Here you can clearly see the difference between feeding a brain of a seated pilot and of a prone pilot.

Black-outs are much experienced during WW II. Dive bombing, a technique much used in WW II, always ends up in a pull-up at the end of the bomb-run. Fighter pilots having a dogfight sometimes make sharp turns, they were also having black-outs. So, looking for a solution for this problem seemed obvious at that time.

I got the following information about the Akaflieg FS 17 from Peter F. Selinger: "The FS 17 is a very small wooden sailplane. The students started construction in 1937 with a maximum load of n.j=14. The open fuselage in the cockpit area required special enforcements to spend the pilot a safe "bed". They made first flight 21st March 1938 at the Teck gliderfield nearby Dettingen/Teck, which is a small village south of Kirchheim/Teck. Neither in the book 50 years Akaflieg Stuttgart, nor in other publications I have, there was a complete 3-view, nor dimensions. The maiden flight pilot reports, that the prone position didn't caused any problems, except the arm should have a longer rest to reduce PIOs on the elevator. It's to suppose that the input to make such a plane is the result of medical research, that people could withstand high g-load far better in prone position, higher gs as well as these higher gs for a far longer time. But I don't know who initiated the construction."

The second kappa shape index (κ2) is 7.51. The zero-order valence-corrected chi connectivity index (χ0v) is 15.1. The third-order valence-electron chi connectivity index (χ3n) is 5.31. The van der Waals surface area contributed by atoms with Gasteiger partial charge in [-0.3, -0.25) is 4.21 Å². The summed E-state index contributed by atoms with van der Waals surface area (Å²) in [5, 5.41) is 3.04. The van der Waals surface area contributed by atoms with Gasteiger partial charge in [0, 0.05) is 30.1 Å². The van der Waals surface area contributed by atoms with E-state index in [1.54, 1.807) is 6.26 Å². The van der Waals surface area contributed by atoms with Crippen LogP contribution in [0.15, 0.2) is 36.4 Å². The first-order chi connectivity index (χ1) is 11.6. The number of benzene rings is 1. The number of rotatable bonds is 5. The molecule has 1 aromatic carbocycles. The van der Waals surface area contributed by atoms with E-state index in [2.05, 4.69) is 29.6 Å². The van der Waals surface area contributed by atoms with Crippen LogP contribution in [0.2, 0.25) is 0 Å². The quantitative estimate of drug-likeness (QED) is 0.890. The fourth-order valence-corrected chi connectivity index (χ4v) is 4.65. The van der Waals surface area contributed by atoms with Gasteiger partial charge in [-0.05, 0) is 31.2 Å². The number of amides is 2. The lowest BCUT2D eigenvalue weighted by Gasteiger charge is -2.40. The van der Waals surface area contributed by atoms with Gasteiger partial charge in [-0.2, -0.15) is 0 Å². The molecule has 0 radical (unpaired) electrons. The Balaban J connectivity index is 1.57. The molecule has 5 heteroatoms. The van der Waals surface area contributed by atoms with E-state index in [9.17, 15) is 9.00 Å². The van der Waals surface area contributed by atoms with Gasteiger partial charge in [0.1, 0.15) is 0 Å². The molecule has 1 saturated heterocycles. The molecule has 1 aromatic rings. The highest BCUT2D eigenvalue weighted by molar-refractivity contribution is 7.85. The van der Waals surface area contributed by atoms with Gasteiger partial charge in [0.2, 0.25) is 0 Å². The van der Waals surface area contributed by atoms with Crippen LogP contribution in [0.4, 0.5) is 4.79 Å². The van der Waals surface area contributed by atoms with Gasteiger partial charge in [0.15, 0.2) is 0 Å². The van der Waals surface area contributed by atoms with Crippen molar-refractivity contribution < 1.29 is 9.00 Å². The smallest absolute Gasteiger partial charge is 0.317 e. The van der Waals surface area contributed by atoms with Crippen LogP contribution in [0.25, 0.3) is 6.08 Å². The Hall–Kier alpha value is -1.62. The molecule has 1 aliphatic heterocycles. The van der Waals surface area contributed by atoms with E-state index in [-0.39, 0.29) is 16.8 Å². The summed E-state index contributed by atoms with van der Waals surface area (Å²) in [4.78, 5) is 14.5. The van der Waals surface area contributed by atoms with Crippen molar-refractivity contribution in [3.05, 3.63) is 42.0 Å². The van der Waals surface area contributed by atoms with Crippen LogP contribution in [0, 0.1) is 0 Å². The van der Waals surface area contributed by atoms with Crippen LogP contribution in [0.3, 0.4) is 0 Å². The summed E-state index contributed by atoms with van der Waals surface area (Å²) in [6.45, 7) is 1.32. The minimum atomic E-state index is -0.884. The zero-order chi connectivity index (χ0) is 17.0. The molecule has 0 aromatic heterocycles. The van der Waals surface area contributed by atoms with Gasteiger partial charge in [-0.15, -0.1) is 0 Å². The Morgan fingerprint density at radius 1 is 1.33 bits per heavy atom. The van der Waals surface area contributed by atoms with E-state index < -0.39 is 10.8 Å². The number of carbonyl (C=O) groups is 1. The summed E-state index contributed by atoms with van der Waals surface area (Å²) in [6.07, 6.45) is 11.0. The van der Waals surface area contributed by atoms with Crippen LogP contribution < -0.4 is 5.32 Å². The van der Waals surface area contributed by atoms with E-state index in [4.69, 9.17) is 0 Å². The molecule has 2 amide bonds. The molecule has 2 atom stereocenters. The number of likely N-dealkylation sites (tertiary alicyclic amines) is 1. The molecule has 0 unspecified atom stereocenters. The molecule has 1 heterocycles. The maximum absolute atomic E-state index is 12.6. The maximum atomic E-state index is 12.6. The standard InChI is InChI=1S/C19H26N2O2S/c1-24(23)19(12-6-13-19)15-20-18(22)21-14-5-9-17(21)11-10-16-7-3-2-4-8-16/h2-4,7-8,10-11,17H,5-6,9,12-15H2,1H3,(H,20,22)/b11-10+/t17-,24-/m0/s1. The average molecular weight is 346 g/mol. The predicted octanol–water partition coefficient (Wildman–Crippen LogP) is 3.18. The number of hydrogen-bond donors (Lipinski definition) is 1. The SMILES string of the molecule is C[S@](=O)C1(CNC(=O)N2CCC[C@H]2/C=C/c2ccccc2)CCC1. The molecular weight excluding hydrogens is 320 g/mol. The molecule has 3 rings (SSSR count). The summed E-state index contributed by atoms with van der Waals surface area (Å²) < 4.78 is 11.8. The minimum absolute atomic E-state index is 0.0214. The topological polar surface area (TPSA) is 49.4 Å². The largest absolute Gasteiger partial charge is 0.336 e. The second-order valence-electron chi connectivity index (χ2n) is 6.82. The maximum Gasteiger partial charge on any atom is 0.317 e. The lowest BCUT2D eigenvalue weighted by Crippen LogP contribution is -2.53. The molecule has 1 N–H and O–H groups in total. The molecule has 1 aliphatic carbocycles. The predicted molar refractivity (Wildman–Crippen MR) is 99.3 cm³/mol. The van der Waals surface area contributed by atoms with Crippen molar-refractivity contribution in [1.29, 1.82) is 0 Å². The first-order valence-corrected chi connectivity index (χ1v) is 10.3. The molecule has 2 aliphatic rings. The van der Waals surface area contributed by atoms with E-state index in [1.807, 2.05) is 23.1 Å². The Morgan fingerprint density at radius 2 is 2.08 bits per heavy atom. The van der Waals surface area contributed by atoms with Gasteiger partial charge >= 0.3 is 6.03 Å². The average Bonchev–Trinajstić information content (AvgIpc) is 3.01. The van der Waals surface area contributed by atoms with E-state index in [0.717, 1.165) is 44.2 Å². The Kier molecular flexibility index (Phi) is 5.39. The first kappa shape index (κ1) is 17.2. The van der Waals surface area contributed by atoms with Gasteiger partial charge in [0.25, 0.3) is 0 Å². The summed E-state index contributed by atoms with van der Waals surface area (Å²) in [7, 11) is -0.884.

Reimar Horten did know about this study. He mentioned it to Jan Scott as his inspiration to use prone pilots in his own designs. But Reimar used a semi-prone position. The upper body of the pilot was placed at 30° from the horizontal. This made that the pilot didn't need to turn his head that much upwards, as in the prone position, to look forward. It made the position less tiring.